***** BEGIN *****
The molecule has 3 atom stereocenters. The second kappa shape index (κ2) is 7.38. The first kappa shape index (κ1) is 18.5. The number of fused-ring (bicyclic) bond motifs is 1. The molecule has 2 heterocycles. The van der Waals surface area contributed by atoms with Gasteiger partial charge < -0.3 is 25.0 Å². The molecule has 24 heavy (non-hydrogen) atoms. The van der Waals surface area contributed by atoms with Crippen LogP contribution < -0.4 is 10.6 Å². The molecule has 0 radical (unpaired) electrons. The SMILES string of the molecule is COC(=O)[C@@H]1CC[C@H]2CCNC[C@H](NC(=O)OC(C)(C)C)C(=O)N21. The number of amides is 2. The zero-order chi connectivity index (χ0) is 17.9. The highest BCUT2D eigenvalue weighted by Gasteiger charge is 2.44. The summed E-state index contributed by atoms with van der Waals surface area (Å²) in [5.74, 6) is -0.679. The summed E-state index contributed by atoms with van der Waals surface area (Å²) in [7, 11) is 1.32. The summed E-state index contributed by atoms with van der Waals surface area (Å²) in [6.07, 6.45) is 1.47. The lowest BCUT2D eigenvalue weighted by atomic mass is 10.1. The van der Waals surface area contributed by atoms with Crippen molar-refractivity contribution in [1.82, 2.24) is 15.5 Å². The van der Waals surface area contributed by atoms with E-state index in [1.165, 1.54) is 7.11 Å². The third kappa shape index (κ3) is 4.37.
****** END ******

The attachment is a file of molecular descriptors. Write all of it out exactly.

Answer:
The molecule has 3 atom stereocenters. The second kappa shape index (κ2) is 7.38. The first kappa shape index (κ1) is 18.5. The number of fused-ring (bicyclic) bond motifs is 1. The molecule has 2 heterocycles. The van der Waals surface area contributed by atoms with Gasteiger partial charge < -0.3 is 25.0 Å². The molecule has 24 heavy (non-hydrogen) atoms. The van der Waals surface area contributed by atoms with Crippen LogP contribution < -0.4 is 10.6 Å². The molecule has 0 radical (unpaired) electrons. The SMILES string of the molecule is COC(=O)[C@@H]1CC[C@H]2CCNC[C@H](NC(=O)OC(C)(C)C)C(=O)N21. The number of amides is 2. The zero-order chi connectivity index (χ0) is 17.9. The highest BCUT2D eigenvalue weighted by Gasteiger charge is 2.44. The summed E-state index contributed by atoms with van der Waals surface area (Å²) in [5.74, 6) is -0.679. The summed E-state index contributed by atoms with van der Waals surface area (Å²) in [7, 11) is 1.32. The summed E-state index contributed by atoms with van der Waals surface area (Å²) in [6.07, 6.45) is 1.47. The lowest BCUT2D eigenvalue weighted by atomic mass is 10.1. The van der Waals surface area contributed by atoms with Crippen molar-refractivity contribution in [1.82, 2.24) is 15.5 Å². The van der Waals surface area contributed by atoms with E-state index in [1.165, 1.54) is 7.11 Å². The third kappa shape index (κ3) is 4.37.